Kimilili MP Didmus Barasa, another Ruto ally, said they did well during the sitting that descended into chaos.
“We are strategising. The real elephant in the room is ahead. We succeeded by using flimsy amendments to gauge our strength,” said Barasa.
Ruto team employed all tricks to delay the proceedings by forcing division for every amendment. Some of the members further resorted to making irrelevant comments just to waste time.
For instance, Bahati MP Kimani Ngunjiri led Tangatanga-allied MPs in prayers for Sigowet-Soin MP Bernard Koros, who sustained a cut in the face during the chaos that lasted for close to five minutes.
Yesterday, former National Assembly Majority Leader Aden Duale said UDA MPs have raised over 30 amendments to be debated and voted for by the House at the committee stage before the eventual passing of the Bill.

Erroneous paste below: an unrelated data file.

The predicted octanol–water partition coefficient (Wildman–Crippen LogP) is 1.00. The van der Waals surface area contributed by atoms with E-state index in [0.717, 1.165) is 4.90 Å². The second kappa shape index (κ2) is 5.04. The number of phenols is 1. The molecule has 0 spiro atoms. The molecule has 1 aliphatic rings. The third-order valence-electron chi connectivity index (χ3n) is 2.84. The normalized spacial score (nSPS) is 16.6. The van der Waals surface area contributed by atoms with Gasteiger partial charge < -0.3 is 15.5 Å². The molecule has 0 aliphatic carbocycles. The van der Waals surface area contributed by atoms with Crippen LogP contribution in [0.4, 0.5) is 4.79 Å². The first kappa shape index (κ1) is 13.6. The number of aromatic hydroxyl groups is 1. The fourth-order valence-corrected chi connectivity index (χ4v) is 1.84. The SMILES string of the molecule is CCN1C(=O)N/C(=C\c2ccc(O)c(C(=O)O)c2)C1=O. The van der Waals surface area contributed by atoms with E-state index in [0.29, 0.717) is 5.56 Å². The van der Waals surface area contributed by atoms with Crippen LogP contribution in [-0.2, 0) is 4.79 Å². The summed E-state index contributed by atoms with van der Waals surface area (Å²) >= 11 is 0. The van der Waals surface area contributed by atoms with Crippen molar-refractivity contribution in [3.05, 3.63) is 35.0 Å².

Duale said the group of MPs allied to President Kenyatta and Raila should brace themselves for a vibrant debate and thrashing by their UDA team in the coming sessions, terming their evening victory as results of serious mobilisation after the first loss.
“When they realised that things were not good, they resorted to mobilisation due to panic, but see how with all the parties in the House coming up against UDA, they got a paltry 12 members difference. They now know we have the numbers, they have begun to respect us,” he said.
Belgut MP Nelson Koech said the numbers they raise have brought them respect in the House.
[Additional reporting by Jacob Ngetich]